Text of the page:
An opposition senator has called the government “careless and irresponsible” in the creation of the covid19 regulations. She is also calling for an immediate review of the measures.
In a statement, Senator Jayanti Lutchmedial welcomed the decision of the High Court on Friday which declared that the covid19 regulations which make it a criminal offence to breach the guidelines for places of worship were illegal.
In a ruling on Friday, Justice Ronnie Boodoosingh granted that one declaration to Pundit Satyanand Maharaj but dismissed two constitutional claims which challenged the validity of the regulations.
The judge held that the regulations were lawful under the public health ordinance.
Boodoosingh said the public health regulations to prevent the spread of infectious and dangerous diseases “fall within a narrow compass of exceptional laws which permit a minister leeway to restrict certain rights and freedoms under the Constitution.”
Boodoosingh also suggested there be some form of parliamentary oversight of the regulations, urging the Attorney General to consider “at minimum, some form of appropriate Parliament scrutiny for regulations made by the executive where normal everyday freedoms are affected, as has occurred here.”
Lutchmedial accused the Government of using the covid19 pandemic to curtail the rights of citizens.
Lutchmedial said, “The Government sought to criminalise the non-adherence to guidelines.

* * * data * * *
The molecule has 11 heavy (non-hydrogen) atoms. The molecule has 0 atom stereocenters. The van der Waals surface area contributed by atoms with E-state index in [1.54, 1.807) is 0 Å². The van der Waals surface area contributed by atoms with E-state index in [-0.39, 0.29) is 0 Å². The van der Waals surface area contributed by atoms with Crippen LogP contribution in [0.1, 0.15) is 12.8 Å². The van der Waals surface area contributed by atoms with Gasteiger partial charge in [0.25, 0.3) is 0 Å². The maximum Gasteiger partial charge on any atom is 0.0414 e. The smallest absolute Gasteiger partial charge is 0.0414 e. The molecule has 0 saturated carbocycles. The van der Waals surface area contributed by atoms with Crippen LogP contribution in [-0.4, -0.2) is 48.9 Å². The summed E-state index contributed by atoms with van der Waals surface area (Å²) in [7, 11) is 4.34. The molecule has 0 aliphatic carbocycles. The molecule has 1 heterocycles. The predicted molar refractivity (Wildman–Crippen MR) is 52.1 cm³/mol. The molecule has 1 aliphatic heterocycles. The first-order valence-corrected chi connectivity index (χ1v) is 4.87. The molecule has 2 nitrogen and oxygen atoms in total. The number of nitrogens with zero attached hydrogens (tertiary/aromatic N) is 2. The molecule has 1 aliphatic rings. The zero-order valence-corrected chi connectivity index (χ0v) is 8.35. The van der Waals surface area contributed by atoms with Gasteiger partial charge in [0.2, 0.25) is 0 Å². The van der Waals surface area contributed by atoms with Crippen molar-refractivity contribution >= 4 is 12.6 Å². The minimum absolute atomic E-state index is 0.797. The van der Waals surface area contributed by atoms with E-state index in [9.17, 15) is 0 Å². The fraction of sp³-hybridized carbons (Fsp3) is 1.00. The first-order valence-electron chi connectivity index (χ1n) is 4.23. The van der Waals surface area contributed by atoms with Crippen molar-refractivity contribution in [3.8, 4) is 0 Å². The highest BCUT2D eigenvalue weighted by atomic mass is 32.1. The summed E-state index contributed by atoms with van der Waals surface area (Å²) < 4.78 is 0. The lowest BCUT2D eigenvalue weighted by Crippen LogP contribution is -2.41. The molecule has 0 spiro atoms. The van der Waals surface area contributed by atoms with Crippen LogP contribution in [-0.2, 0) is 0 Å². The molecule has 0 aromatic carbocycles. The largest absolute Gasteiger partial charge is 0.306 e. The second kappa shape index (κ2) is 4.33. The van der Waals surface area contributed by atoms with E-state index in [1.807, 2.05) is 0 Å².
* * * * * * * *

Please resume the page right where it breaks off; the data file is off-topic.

“The UNC welcomes the judgement and the fundamental guidance which it provides in relation to the role and function of the Parliament, particularly where the rights of citizens are being curtailed.
“The Government has acted irresponsibly in creating regulations that leave room for arbitrariness and the potential for abuse by simply referencing ‘guidelines’ and leaving a vast amount of room for interpretation
She said citizens were left bewildered to interpret and comply with the law.
Lutchmedial said, “The opposition calls upon the government to immediately review the public health regulations and remove all references to ‘guidelines’ as they pertain to educational institutions, places of worship, business places and the wearing of face masks, among other things.
“This slipshod approach to law making without Parliamentary oversight has created doubt both in the minds of the public and members of the protective services who have the unfortunate task of enforcing poorly conceptualised laws. The court was therefore duty bound to strike it down.”
She accused the government of refusing to debate the regulations in parliament, despite numerous calls by senators and MPs to do such.
“Whilst we accept that restrictions are necessary, we condemn this lack of transparency and accountability in making regulations which impact on the fundamental rights of citizens. It is wrong in principle for such far reaching laws to be passed without any input from the duly elected representatives,” Lutchmedial said.
She added that this failure has left the public to wonder if it was “different strokes for different folks” where law enforcement was concerned.
In his decision, Boodoosingh said, “A guideline cannot be a mandatory requirement. It may be seen as something being strongly urged; it is there for assistance; it is there to encourage a particular kind of conduct. But it is not prohibited with the sanction of a punishment and not one of imprisonment as is the case here.
“The risk is that even if there may not be prosecutions for violations like this, it makes someone potentially liable at the hands of a zealous police officer.
“It makes the situation confusing for a police officer to discern what constitutes an offence and what does not. It can lead to confusion or uncertainty among citizens about what is being urged and what is prohibited.”